When faced with the task of his Honors Program thesis assignment, senior Collin Felter decided to use the opportunity to further explore his passion of jazz music by releasing a debut album and writing an accompanying analysis book with the goal to make jazz less intimidating.
The last two years of the honors program is focused on the thesis project. Felter released his project submission on February 29, a jazz album showcasing original compositions that blur the lines between instrumental jazz and pop (available on Spotify). The commercial trombone major focused on writing seven final songs that represent his artistic self.
“I was trying to take jazz harmony in mediums that are idiosyncratic to the jazz world and make them more approachable,” explained Felter. “I wrote it all in sheet music form and then wanted to write an analysis to help other musicians figure out how to get that sound.”
While fulfilling the requirements for his Honors project, the analysis paper also provides a unique outlet for people to understand jazz and to become better musicians. The transcription and analysis book is available on collinfelter.com.
“cf” is the name of album, representing Felter’s initials, while all of the songs are named after musical chords. His favorite track on the album is “ab,” which was picked up by a few jazz radio stations and “really validated his process.”
The album was recorded at Belmont-owned Ocean Way Studios, by far Felter’s “favorite place to record in Nashville,” with all current or former Belmont students producing and playing.
“The center glue of this project was the Belmont music scene,” explained Felter. “All other musicians on my album were friends that happened to be great musicians and excited to make some music.”
The album was recorded in September at Ocean Way, and the following months included mixing and mastering before it was released in February. Felter said his favorite part of the process was rehearsing with the musicians in the summer and hearing how they shaped his music in their own voices.
He said, “It could have been easy to just say I want this, but allowing the musicians to have their own space to create was important to me. In every song I arranged, I wrote specific parts for each instrument, but the musicians explored within the confines of my parts. Every musician got a solo and put their impression into the song to give it their own meaning. What came out are some solos that are really incredible.”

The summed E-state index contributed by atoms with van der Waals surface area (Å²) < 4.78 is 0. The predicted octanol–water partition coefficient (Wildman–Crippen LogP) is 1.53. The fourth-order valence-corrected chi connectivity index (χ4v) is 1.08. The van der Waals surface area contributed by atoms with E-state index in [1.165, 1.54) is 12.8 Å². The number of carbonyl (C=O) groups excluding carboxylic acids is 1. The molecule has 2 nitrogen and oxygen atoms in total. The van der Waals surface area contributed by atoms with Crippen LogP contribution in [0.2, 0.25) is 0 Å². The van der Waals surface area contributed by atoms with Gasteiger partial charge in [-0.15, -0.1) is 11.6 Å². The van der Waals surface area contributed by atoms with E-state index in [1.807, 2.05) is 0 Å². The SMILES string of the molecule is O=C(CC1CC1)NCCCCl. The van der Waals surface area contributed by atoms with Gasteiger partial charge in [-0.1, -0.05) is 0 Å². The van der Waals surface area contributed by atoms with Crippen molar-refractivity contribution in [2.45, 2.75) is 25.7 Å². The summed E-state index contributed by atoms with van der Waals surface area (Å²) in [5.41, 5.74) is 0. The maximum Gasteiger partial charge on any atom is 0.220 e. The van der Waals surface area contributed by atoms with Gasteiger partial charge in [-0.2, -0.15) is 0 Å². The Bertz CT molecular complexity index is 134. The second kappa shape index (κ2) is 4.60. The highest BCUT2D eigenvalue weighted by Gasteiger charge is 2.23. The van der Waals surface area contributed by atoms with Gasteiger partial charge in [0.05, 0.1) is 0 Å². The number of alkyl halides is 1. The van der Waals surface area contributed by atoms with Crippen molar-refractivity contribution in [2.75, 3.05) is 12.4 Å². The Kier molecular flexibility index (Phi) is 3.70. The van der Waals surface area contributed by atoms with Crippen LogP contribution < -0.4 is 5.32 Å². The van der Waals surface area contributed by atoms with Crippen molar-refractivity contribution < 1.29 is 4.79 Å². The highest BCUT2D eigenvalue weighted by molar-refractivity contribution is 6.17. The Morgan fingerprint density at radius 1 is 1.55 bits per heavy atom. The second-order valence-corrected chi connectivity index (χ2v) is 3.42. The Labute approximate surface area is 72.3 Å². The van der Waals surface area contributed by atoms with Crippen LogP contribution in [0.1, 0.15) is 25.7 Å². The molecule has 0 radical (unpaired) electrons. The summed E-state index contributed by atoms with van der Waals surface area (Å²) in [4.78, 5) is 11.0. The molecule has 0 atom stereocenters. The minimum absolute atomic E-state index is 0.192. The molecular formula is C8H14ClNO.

For his accompanying analysis book, each song is categorized into three types – writing process, music theory and solo analysis. Although, the greater challenge in the creation of his thesis, said Felter, was sticking to the same project for a year and a half.
“Critically listening to the same song over and over is tiring but taught me a lot about self-criticizing and using it as a tool to grow to make better art,” he explained. “Putting the album out on the business end was a great learning experience for me with copyright, royalties and getting it out on visual platforms and radio. I’ve never had to worry about that part as the sideman trombone player. I gained a ton of knowledge in the music producing world.”
In high school, Felter was focused on STEM and considered studying physics, but during his junior year of high school, he switched to jazz trombone. “I felt like I got the intellectual stimulation from jazz, while I also got the creative aspects,” he said. With music and jazz, Felter found there was never a right or wrong answer. The realm of music was limitless. He shared, “Music opened up the door for many opportunities mentally. I’ve been doing this deep dive into jazz and fell in love with it. Now, I’m getting my master’s in it.”
Looking to the future, Felter would like to further his studio work, which is his favorite part of living in Nashville. “Playing around and recording on people’s albums and doing that ‘side man’ stuff is what I want,” shared Felter. “But I slowly want to dive into the clinician or education sides of things like coaching or judging competitions…giving feedback.” Ultimately, Felter wishes to pursue a doctorate and become a jazz professor.
The following musicians contributed to Felter’s album, “cf.”
Belmont Alumni: Joshua Blaylock (Keys/Organ), Cole Clarke (Electric Guitar), Adam McPhail (Electric Guitar/Honors Thesis Director), Chris Rymes (Trumpet), Max Dvorin (Alto Sax), Julia Meredith (Bari Sax), Chris Baldani (Head Engineer) and Tate Sablatura (Assistant Engineer).
Current Belmont students: Justin Berger-Davis (Bass), Natalie Merrill (Piano), Stephan Wieder (Electric Guitar), Andrew Bannan (Aux Percussion) and former student Ian Strobino (Drum Set).